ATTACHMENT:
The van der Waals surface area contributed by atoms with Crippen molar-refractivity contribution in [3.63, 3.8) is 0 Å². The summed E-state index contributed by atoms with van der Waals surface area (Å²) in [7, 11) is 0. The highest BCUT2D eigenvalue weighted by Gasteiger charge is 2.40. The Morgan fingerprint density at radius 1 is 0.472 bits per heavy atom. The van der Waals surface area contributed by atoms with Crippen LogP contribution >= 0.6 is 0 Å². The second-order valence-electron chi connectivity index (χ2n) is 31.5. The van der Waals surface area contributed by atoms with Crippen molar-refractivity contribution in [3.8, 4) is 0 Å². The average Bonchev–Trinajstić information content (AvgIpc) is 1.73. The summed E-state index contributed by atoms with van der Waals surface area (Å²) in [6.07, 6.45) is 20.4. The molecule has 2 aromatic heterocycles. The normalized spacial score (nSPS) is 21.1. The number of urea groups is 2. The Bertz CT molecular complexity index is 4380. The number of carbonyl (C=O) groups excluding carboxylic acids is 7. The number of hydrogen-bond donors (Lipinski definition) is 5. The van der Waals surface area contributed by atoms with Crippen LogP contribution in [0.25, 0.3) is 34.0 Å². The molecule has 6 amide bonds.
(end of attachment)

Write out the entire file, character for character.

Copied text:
The van der Waals surface area contributed by atoms with Crippen molar-refractivity contribution in [3.63, 3.8) is 0 Å². The summed E-state index contributed by atoms with van der Waals surface area (Å²) in [7, 11) is 0. The highest BCUT2D eigenvalue weighted by Gasteiger charge is 2.40. The Morgan fingerprint density at radius 1 is 0.472 bits per heavy atom. The van der Waals surface area contributed by atoms with Crippen LogP contribution >= 0.6 is 0 Å². The second-order valence-electron chi connectivity index (χ2n) is 31.5. The van der Waals surface area contributed by atoms with Crippen molar-refractivity contribution in [3.8, 4) is 0 Å². The average Bonchev–Trinajstić information content (AvgIpc) is 1.73. The summed E-state index contributed by atoms with van der Waals surface area (Å²) in [6.07, 6.45) is 20.4. The molecule has 2 aromatic heterocycles. The normalized spacial score (nSPS) is 21.1. The number of urea groups is 2. The Bertz CT molecular complexity index is 4380. The number of carbonyl (C=O) groups excluding carboxylic acids is 7. The number of hydrogen-bond donors (Lipinski definition) is 5. The van der Waals surface area contributed by atoms with Crippen LogP contribution in [0.25, 0.3) is 34.0 Å². The molecule has 6 amide bonds.